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Numen Lumen: The UW’s Not-So Secret Seal

The eye of Sauron is upon you. At least, that’s what it feels like when you meet the gaze of the university’s Numen Lumen seal. The symbol, and its accompanying motto, are, in fact, meant to bring to mind a higher power.

Esther Seidlitz
February 09, 2022

The eye of Sauron is upon you. At least, that’s what it feels like when you meet the gaze of the university’s Numen Lumen seal. The symbol, and its accompanying motto, are, in fact, meant to bring to mind a higher power.

Numen Lumen is a Latin phrase that has a few possible translations, including “God is the light,” and “God our light.” If you prefer a more universal or spiritual interpretation, John Lathrop, the UW’s first chancellor, had a slightly different take: “The divine within the universe, however manifested, is my light.”

You may be wondering why the UW uses this seal if no one truly knows what it means. The Numen Lumen motto was the first official seal of the UW, chosen on February 11, 1854, to replace the 50-cent piece that was simply a stand-in when the paperwork establishing the UW was signed in 1848. Lathrop based the design of the Numen Lumen seal not on Tolkien-esque villains or illuminati imagery, but on the dominant religious sentiment of the people of Wisconsin at the time.

Broad interpretations of Numen Lumen allow the motto to transcend and even connect people of any and all belief systems. No matter what guiding power an individual Badger reads into Numen Lumen, the UW community is united in the goal to build a brighter future. UW president Conrad A. Elvehjem outlined these goals alongside the Numen Lumen seal in a 1962 welcome flyer:

“Our University’s purpose is threefold: To teach the young people of today and to help them become the good citizens and leaders of tomorrow; to improve our daily life and lot through research; and to serve the state and its people.”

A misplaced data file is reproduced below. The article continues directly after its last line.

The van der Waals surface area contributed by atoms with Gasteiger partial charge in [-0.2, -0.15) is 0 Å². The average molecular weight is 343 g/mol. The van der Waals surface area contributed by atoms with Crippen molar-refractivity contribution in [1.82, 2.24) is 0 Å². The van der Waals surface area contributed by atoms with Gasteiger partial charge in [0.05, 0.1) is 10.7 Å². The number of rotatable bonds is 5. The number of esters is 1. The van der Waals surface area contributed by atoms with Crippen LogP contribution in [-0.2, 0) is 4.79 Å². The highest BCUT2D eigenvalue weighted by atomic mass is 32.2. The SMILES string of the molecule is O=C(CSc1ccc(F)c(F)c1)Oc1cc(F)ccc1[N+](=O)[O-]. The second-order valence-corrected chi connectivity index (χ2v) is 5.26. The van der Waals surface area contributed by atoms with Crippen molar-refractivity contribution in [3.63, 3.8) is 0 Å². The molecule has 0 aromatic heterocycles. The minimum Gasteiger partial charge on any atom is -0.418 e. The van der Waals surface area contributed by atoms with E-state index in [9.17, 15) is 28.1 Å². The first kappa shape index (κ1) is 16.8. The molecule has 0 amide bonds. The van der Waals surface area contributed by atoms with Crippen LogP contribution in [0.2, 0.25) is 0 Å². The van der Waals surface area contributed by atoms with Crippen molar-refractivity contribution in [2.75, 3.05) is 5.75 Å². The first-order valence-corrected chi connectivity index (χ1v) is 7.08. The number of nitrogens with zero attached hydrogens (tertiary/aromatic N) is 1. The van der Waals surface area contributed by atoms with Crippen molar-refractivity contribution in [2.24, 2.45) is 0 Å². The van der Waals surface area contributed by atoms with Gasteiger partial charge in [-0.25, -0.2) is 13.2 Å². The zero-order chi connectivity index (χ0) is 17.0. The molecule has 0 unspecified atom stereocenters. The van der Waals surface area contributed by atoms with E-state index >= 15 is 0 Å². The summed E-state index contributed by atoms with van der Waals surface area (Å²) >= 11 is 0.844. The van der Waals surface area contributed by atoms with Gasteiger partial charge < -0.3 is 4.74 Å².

Though the university now opts to use its W crest more heavily than the somewhat unnerving eye with sunrays shooting out of it, Numen Lumen remains an important part of the UW’s tradition. The symbol can be found on campus across a variety of images, marketing materials, and buildings throughout UW–Madison’s history.

The Numen Lumen seal had its eye on dancers at the junior prom in 1926.
University Archives, S04058
A gardener plants an elaborate flower bed in the shape of the Numen Lumen seal right in front of Lathrop Hall in 1949.
University Archives, S16289
A person dressed as the Numen Lumen seal promotes a costume party held by the International Club in 1951. (We’re not sure if this is supposed to be a threat or an enticement.)
University Archives, S14092
A worker polishes the Numen Lumen seal set in the floor of Memorial Library in 1953, the same year that Memorial Library opened.
University Archives, S12612
UW President Conrad Elvehjem welcomes visitors to campus with the all-seeing Numen Lumen seal in 1962.
University Archives, S09074
The 1962 commencement program made for a bright affair with a prominent Numen Lumen symbol and a hymn titled, “Light for All.”
University Archives, S09075
Fred Friendly, a former president of CBS News, stood in front of the Numen Lumen seal to deliver the 1971 commencement address.
University Archives, S10894
The Numen Lumen seal joins Bucky in decorating the cover of the 2009 Badger yearbook.
University Archives
Alumni Park features one of the most prominent iterations of the Numen Lumen seal still on campus, bridging past traditions and current accomplishments.
Photo by Jeff Miller, University Communications
Another Numen Lumen seal included in Alumni Park, this cut-out version can be found on Badger Pride Wall, along with many other UW icons.
Photo by Jeff Miller, University Communications

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